Drug research story, Daily Mail

June 6, 2007

Daily Mail – June 6

Could these new drugs end the misery of chronic fatigue?

by Roger Dobson

Tests are under way on three drugs that could help sufferers of Chronic Fatigue Syndrome.

A team of researchers will also investigate whether a virus is responsible for the condition, for which there is currently no diagnostic test or cure.

Chronic Fatigue Syndrome, once considered a condition whose symptoms were all in the mind, is now regarded by many doctors as a distinct disease with physical symptoms.

It is still poorly understood and can be disabling. Symptoms can include problems with concentration and short-term memory, as well as sleep disturbances, muscle pain and lack of energy.

It is most commonly found in young adults aged 30 to 40, but just how many people are affected is unclear because many cases are never diagnosed. Estimates vary widely, from 0.01 to 3 per cent of adults.

The cause is unknown, although some people seem to develop symptoms after an infection, and while there are some treatments for specific symptoms, including painkillers, recovery may take months or years.

Early pilot studies have shown that one of the drugs, an antiviral treatment due to begin a clinical trial next month, had a big effect on symptoms.

Patients infected with a herpes virus and Epstein-Barr virus, who had been suffering from excessive fatigue for at least a year, experienced significant improvements when given the antiviral drug valganciclovir.

All the patients had been infected for several years, and one theory is that the infections had impaired the immune system.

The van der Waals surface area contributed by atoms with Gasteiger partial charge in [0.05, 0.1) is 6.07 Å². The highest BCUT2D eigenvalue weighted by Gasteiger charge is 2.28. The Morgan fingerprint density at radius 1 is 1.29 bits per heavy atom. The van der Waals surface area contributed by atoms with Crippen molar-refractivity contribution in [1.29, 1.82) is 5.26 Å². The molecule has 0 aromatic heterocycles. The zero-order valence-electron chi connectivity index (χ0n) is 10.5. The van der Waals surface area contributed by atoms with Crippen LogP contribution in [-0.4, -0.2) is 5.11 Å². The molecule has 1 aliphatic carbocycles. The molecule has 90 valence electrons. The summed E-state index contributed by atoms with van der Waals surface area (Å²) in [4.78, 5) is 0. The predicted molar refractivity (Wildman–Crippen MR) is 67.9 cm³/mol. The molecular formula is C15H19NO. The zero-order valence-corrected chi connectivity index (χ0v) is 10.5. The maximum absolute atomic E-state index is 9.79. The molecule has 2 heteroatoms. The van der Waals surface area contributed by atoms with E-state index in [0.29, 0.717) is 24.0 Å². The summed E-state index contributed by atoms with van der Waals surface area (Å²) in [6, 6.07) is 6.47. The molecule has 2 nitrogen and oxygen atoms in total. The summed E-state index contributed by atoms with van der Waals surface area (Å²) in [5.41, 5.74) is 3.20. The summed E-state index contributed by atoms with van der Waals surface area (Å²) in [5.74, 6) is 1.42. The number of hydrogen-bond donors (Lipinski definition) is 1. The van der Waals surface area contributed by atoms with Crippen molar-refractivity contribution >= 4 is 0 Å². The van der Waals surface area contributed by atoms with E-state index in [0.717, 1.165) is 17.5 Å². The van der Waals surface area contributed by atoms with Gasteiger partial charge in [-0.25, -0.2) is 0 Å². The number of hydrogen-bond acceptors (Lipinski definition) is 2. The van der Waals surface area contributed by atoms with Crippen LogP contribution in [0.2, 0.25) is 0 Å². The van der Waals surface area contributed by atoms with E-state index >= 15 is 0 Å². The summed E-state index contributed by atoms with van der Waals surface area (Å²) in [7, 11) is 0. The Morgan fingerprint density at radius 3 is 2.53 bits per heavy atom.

‘We were surprised to see a dramatic recovery,' say the researchers at Stanford University in the U.S., who found that patients' energy levels went up from 10 per cent to 90 per cent.

They have already used valganciclovir on 30 patients and have found that the drug works for people who have antibodies to the two viruses. Antibody levels in the blood are evidence of the body's past exposure to something that the body does not recognise as belonging to itself, such as a virus.

The researchers say that of the 26 patients with high levels of antibodies, 25 had a dramatic recovery. None of the other four responded to the treatment. In the new trial, patients will get the drug or placebo for a period of six months.

In a second trial, at the University of Cincinnati, the drug duloxetine, an antidepressant, is being given to patients with the condition to reduce symptoms.

The researchers say patients with the syndrome often also suffer from fibromyalgia – symptoms include chronic widespread pain, tenderness, fatigue, sleep and mood disturbances.

As many as seven out of 10 patients with fibromyalgia also meet criteria for Chronic Fatigue Syndrome.

Researchers say the two conditions may respond to the same treatment. ‘Like fibromyalgia, chronic fatigue is associated with chronic pain, sleep and mood disturbances.

‘Because fibromyalgia responds to treatment with antidepressants, including duloxetine, trials for chronic fatigue syndrome are clearly needed.'

A third drug, Ampligen, another antiviral, is undergoing two clinical trials for the condition. Results from an early study show that patients had reduced symptoms and needed less medication compared to those taking the placebo.

Meanwhile, researchers at Mississippi University are investigating whether the Epstein-Barr virus is involved in the condition.

The researchers, who are taking blood samples from around 150 people, with and without chronic fatigue syndrome, say the virus – a member of the herpes family and one of the most common viruses – may have the ability to affect the immune system and cause the symptoms of chronic fatigue."

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